It stands to reason that not everyone would be a fan of camping, but that’s no excuse not to experience this park. Paint Lake Lodge sits right on the lake’s mariner and offers amenities, which include private cabins that are ideal for families within the park and where the owners, Barry and Kathy Ruiter, take the business of food and fishing quite seriously. The lodge’s restaurant offers an extensive menu, and for anyone itching to get out onto the water, Barry, an avid fisherman himself, can be hired for fishing daytrips.
Spirit Way in the Wolf Capital
Thompson has several points of interest that the city has worked tirelessly to highlight. Just beyond the log walls of the Heritage North Museum lies the Spirit Way Millennium Trail, a two-kilometer pathway that highlights Thompson’s heritage, culture, industry and, of course, its wolves. The Spirit Way has 16 points of interest that averages two hours of trekking. Perhaps the main attraction of this trail and the highlight of entering the city is its towering Bateman Wolf Mural, Canada’s largest photo-to-mural recreation. The mural is haunting, day or night, and more so because no matter where you are in Thompson, once the mural is visible, there is a sense that the wolf’s eyes track your every move.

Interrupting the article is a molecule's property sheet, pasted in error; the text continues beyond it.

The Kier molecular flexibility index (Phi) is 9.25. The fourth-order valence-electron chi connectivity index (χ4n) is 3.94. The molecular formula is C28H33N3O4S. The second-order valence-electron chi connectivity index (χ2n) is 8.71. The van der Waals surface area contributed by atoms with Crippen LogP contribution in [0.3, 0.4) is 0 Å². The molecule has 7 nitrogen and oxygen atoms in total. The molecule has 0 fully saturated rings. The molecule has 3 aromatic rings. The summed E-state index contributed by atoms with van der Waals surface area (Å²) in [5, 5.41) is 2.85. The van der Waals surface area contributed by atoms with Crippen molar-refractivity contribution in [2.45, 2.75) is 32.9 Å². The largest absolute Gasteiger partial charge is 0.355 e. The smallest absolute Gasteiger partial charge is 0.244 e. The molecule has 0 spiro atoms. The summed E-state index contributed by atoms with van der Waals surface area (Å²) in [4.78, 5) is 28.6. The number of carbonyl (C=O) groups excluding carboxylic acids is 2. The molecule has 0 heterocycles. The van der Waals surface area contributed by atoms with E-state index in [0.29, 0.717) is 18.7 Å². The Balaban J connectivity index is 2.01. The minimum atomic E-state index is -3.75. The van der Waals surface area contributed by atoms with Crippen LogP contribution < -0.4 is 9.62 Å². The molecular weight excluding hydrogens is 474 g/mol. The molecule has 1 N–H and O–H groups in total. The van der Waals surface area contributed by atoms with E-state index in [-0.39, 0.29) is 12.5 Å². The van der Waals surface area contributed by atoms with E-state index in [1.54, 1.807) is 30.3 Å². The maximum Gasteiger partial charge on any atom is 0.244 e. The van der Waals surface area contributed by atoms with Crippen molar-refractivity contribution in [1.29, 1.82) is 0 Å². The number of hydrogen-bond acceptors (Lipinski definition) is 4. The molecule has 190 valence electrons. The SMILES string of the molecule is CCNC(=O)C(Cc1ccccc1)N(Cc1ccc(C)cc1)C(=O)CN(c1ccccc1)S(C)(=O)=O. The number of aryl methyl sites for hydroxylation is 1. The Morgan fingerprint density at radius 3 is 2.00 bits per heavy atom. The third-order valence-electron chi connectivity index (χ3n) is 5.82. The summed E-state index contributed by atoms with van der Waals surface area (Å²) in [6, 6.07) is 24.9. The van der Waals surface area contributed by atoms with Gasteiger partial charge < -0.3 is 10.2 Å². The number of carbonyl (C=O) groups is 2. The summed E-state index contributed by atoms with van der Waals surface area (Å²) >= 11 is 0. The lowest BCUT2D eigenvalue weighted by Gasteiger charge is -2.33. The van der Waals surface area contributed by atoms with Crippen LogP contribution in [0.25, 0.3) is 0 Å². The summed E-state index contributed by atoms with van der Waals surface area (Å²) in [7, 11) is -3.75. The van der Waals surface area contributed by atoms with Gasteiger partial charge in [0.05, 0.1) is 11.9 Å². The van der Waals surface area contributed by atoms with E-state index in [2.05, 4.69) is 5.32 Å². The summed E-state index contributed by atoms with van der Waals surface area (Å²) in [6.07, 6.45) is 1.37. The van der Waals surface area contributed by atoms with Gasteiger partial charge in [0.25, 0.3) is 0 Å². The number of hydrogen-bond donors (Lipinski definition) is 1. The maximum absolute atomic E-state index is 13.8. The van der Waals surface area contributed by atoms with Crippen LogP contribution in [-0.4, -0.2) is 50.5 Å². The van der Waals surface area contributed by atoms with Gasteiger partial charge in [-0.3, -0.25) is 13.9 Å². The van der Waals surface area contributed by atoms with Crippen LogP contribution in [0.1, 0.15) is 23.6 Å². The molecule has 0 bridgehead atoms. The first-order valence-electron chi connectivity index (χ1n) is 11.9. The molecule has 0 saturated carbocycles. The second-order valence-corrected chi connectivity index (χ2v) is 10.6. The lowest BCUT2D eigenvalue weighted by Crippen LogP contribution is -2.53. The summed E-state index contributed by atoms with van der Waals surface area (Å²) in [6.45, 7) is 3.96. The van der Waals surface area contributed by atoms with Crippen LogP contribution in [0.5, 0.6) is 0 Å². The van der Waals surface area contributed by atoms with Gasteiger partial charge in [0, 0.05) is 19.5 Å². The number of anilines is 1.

The Spirit Way trail meanders through a forested area, into downtown Thompson and along MacLean Park, beyond the Bailey Bridge (Bailey bridges were a creation of Donald Bailey, designed to be moved and rebuilt speedily during wartime. It was, in no small part, because of Bailey’s bridge that the Allies fought and won the war of 1945), making its final stop near the Burntwood River, which is integral, not only to Thompson’s existence, but to the province. This self-renewing resource flows into the Nelson River and is harnessed to produce more than 75 percent of the province’s electricity.
Views of the Burntwood River are possible at one of the Spirit Way’s points of interest, the Northern Aviation Tribute where a Norseman floatplane sits (Norseman floatplanes were the only planes built in Canada). This site pays homage to the mechanics, staff and pilots who risked their lives crossing wide expanses of tundra and boreal forests to bring supplies, machinery and materials to what was once a fledgling city.
Thompson has come a long way since its earnest mining beginnings of the 1950s. From the natural beauty of its provincial parks, to its river systems that have helped shape Manitoba, to its pristine lakes that rival those of other parks, Thompson is a discovery awaiting the avid adventurer and one that will prove hard to forget.